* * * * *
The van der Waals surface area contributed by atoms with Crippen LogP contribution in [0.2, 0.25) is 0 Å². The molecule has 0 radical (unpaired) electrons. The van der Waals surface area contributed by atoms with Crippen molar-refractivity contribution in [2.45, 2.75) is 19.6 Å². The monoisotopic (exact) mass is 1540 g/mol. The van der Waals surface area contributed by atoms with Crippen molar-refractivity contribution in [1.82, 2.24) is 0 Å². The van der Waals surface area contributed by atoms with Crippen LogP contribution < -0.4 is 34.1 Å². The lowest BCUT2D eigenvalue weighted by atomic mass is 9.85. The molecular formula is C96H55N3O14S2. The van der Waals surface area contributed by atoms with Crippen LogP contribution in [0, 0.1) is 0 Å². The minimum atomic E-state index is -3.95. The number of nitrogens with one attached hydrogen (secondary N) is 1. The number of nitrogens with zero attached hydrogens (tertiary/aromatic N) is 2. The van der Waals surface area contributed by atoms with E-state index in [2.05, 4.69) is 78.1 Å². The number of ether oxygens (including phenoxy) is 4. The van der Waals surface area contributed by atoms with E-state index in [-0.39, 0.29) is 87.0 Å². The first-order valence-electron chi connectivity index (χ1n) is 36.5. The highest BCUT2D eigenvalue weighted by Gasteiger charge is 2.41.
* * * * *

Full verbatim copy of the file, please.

The van der Waals surface area contributed by atoms with Crippen LogP contribution in [0.2, 0.25) is 0 Å². The molecule has 0 radical (unpaired) electrons. The van der Waals surface area contributed by atoms with Crippen molar-refractivity contribution in [2.45, 2.75) is 19.6 Å². The monoisotopic (exact) mass is 1540 g/mol. The van der Waals surface area contributed by atoms with Crippen molar-refractivity contribution in [1.82, 2.24) is 0 Å². The van der Waals surface area contributed by atoms with Crippen LogP contribution < -0.4 is 34.1 Å². The lowest BCUT2D eigenvalue weighted by atomic mass is 9.85. The molecular formula is C96H55N3O14S2. The van der Waals surface area contributed by atoms with Crippen LogP contribution in [0, 0.1) is 0 Å². The minimum atomic E-state index is -3.95. The number of nitrogens with one attached hydrogen (secondary N) is 1. The number of nitrogens with zero attached hydrogens (tertiary/aromatic N) is 2. The van der Waals surface area contributed by atoms with E-state index in [2.05, 4.69) is 78.1 Å². The number of ether oxygens (including phenoxy) is 4. The van der Waals surface area contributed by atoms with E-state index in [-0.39, 0.29) is 87.0 Å². The first-order valence-electron chi connectivity index (χ1n) is 36.5. The highest BCUT2D eigenvalue weighted by Gasteiger charge is 2.41.